8. Community is everything. Ours is a community that has survived so much. We’ve lived through struggle, and just because queer rights is a visible fight now does not mean that we can be apathetic about community building. We are still very much endangered. We need each other.
If you’re a queer or trans* writer, I encourage you to apply to the LLF Writers Retreat for Emerging LGBT Voices. Go learn about the 2013 Fellows. Like their Facebook pages, follow them on Twitter and Tumblr, and support the next generation of people who will be bringing our stories into the world.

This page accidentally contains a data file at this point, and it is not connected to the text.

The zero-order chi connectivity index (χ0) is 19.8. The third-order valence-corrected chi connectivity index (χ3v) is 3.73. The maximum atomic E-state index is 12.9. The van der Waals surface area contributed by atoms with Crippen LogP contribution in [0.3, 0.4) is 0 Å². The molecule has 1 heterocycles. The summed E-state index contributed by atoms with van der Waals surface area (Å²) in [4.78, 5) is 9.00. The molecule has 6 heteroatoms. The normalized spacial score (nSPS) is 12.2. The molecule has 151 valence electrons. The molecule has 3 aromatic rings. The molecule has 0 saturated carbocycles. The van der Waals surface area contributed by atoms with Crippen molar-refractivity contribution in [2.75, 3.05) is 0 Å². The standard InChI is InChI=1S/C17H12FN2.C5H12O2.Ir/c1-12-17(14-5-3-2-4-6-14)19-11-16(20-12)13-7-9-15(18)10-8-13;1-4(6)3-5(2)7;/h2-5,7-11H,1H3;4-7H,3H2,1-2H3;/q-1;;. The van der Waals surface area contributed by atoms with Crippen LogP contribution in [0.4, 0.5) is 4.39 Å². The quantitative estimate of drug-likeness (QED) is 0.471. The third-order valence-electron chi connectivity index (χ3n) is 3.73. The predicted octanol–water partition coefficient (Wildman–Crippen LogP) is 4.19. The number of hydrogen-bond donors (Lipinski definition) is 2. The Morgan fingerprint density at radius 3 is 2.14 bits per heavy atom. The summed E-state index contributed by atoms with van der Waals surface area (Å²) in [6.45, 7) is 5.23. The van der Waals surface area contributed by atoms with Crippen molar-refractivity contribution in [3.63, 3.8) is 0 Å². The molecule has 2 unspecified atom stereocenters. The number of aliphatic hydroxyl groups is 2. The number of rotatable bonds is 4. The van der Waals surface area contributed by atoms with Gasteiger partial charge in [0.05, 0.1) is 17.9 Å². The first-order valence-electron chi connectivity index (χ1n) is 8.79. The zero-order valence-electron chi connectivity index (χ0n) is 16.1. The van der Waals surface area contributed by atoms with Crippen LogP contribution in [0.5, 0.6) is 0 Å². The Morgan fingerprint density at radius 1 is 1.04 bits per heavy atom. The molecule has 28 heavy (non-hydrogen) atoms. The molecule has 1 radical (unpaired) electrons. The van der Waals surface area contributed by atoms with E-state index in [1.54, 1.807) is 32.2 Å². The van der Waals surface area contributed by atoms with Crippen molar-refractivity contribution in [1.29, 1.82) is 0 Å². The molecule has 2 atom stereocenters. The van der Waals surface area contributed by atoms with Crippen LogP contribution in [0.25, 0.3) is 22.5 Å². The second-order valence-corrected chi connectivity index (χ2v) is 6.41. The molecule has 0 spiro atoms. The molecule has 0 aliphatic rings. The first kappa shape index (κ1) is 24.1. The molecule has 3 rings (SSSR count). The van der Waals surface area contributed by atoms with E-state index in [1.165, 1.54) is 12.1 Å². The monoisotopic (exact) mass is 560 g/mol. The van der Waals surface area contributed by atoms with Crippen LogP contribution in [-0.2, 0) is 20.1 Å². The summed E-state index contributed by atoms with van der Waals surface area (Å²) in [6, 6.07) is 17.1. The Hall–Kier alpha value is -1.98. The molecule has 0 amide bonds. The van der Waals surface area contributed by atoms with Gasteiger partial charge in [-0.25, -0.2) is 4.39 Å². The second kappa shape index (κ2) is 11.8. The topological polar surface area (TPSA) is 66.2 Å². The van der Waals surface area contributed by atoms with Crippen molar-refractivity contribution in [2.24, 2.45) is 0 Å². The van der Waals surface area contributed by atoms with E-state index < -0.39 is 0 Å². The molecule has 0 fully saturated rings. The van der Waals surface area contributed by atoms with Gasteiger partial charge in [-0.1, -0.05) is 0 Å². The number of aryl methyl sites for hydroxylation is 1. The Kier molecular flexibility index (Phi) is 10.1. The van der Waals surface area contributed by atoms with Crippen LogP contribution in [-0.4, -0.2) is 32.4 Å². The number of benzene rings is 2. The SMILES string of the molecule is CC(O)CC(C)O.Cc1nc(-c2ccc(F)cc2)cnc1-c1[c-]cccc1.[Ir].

Special Note: Autostraddle’s “First Person” column exists for individual queer ladies to tell their own personal stories and share compelling experiences. These personal essays do not necessarily reflect the ideals of Autostraddle or its editors, nor do any First Person writers intend to speak on behalf of anyone other than themselves. First Person writers are simply speaking honestly from their own hearts.